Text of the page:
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Journal of Translational Medicine

Open Access

Assessment of the effector function of CMV-specific CTLs isolated using MHC-multimers from granulocyte-colony stimulating factor mobilized peripheral blood

  • Lorea Beloki1,
  • Miriam Ciaurriz1,
  • Cristina Mansilla1,
  • Amaya Zabalza1,
  • Estela Perez-Valderrama1,
  • Edward R. Samuel2,
  • Mark W. Lowdell2,
  • Natalia Ramirez1Email author and
  • Eduardo Olavarria1, 3
Contributed equally
Journal of Translational Medicine201513:165

Received: 15 February 2015

Accepted: 4 May 2015

Published: 20 May 2015



Adoptive transfer of CMV-specific T cells has shown promising results in preventing pathological effects caused by opportunistic CMV infection in immunocompromised patients following allogeneic hematopoietic stem cell transplantation. The majority of studies have used steady-state leukapheresis for CMV-reactive product manufacture, a collection obtained prior to or months after G-CSF mobilization, but the procurement of this additional sample is often not available in the unrelated donor setting. If the cellular product for adoptive immunotherapy could be generated from the same G-CSF mobilized collection, the problems associated with the additional harvest could be overcome. Despite the tolerogenic effects associated with G-CSF mobilization, recent studies described that CMV-primed T cells generated from mobilized donors remain functional.


MHC-multimers are potent tools that allow the rapid production of antigen-specific CTLs. Therefore, in the present study we have assessed the feasibility and efficacy of CMV-specific CTL manufacture from G-CSF mobilized apheresis using MHC-multimers.


CMV-specific CTLs can be efficiently isolated from G-CSF mobilized samples with Streptamers and are able to express activation markers and produce cytokines in response to antigenic stimulation. However, this anti-viral functionality is moderately reduced when compared to non-mobilized products.


The translation of Streptamer technology for the isolation of anti-viral CTLs from G-CSF mobilized PBMCs into clinical practice would widen the number of patients that could benefit from this therapeutic strategy, although our results need to be taken into consideration before the infusion of antigen-specific T cells obtained from G-CSF mobilized samples.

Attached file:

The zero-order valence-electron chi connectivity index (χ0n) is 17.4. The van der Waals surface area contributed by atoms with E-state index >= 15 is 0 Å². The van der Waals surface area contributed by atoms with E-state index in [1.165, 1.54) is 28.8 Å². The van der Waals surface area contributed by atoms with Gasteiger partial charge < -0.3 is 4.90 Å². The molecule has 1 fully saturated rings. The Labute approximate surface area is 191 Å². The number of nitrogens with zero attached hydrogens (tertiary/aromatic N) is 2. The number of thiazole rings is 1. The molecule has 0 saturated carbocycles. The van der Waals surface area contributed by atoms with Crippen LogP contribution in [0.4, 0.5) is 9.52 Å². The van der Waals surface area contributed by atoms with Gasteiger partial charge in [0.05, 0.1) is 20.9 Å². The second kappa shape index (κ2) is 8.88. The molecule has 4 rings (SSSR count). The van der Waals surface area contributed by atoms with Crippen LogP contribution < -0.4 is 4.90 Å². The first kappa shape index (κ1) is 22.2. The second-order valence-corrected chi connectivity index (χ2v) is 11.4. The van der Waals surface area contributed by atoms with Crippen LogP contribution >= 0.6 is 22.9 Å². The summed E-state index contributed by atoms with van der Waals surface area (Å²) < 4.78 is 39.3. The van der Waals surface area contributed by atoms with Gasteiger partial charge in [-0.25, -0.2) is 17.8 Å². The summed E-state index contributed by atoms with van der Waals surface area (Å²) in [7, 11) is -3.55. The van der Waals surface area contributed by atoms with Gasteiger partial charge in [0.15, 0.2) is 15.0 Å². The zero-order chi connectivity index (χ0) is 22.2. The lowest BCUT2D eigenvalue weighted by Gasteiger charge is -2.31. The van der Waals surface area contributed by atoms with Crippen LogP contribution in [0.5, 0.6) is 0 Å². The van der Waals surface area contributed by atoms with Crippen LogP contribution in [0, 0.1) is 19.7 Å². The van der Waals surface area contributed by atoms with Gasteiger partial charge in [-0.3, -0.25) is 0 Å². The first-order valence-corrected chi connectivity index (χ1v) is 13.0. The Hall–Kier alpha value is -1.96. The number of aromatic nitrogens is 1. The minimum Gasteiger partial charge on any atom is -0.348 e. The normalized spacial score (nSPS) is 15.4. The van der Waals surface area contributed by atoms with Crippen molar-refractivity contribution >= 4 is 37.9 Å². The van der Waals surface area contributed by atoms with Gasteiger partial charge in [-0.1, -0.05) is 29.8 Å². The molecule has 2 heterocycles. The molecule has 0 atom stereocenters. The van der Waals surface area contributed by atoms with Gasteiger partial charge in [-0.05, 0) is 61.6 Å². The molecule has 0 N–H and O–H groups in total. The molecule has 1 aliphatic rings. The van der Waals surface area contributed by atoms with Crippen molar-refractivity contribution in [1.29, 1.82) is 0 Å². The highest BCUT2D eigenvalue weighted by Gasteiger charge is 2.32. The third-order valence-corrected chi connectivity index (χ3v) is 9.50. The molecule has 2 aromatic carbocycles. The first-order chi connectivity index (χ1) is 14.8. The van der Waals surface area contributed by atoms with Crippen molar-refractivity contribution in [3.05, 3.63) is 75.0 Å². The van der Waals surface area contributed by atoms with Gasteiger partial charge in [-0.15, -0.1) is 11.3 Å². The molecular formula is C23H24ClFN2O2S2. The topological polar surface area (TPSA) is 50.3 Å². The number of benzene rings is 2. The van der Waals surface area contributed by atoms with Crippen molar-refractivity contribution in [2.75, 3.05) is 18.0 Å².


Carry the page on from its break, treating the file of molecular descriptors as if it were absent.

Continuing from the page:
Allogeneic hematopoietic stem cell transplantationCytomegalovirus-specific cytotoxic T cellsStreptamersGranulocyte-colony stimulating factorImmunotherapy


Allogeneic hematopoietic stem cell transplantation (allo-HSCT) is usually followed by an immunosuppression period during which patients are susceptible to opportunistic infections, including human cytomegalovirus (CMV) as one of the most common viral-infections [1]. Although pharmacological treatment is routinely used prophylactically or pre-emptively to avoid reactivation or primary infection, anti-viral drugs still have some limitations since they are associated with both toxicity and delayed immune reconstitution [2, 3]. It is widely accepted that CMV-specific cytotoxic T lymphocytes are essential to control virus-related complications after allo-HSCT [4]. Therefore the adoptive transfer of antigen-specific T cells after allo-HSCT has been investigated, showing promising results [5].

The majority of studies that generated virus-specific T cells have used non-mobilized peripheral blood mononuclear cells (PBMCs) isolated from an additional leukapheresis collection from the original allo-HSCT donor, different to that of the peripheral blood stem cell (PBSCs) collection performed after granulocyte-colony stimulating factor (G-CSF; Filgrastim) treatment. This additional leukapheresis harvest, apart from increasing the cost of the procedure and the discomfort caused to the donor, can be difficult to obtain in the unrelated donor setting where donor refusal or logistical and scheduling difficulties can prevent collection [68]. Manufacture of virus-specific T cells from the original G-CSF mobilized collection could potentially overcome the difficulties associated with procurement of a second apheresis.

However, G-CSF administration has been associated with a tolerogenic T cell phenotype; it promotes regulatory T cells that produce the anti-inflammatory cytokine IL-10, induces a polarization towards T helper cell type 2 (Th2) differentiation and while inhibiting Th cell type 1 (Th1) differentiation [9, 10] and decreasing the expression of genes associated with cytotoxicity, antigen presentation and graft-versus-host disease [11].

Streptamer technology avoids the strict requirements associated with advanced therapy medicinal product (ATMP) manufacture, due to minimal manipulation of direct selection [12] and holds great promise in the unrelated donor setting, widening the clinical application of this fast and simple methodology [1315]. In this present study we evaluated the feasibility of generating therapeutic CMV-reactive cytotoxic T cells (CTLs) using Streptamers from G-CSF treated donor samples, and were able to show that CMV-specific T cells directly selected from G-CSF mobilized samples are highly functional, although their potential is slightly reduced when compared to non-mobilized CMV-specific CTLs (CMV-CTLs).


Donor population and ethical statement

This descriptive study was approved by the Institutional Review Board at Complejo Hospitalario de Navarra (CHN), and all donors gave written informed consent in accordance with the Declaration of Helsinki prior to enrolment. All samples were obtained from CMV-seropositive healthy donors who carried the HLA-A*02:01 allele. Serological analysis for CMV was obtained from the Microbiology Service of the CHN and HLA-I typing was done in the Immunology Unit of the CHN.

G-CSF mobilized and non-mobilized donor sample collection and preparation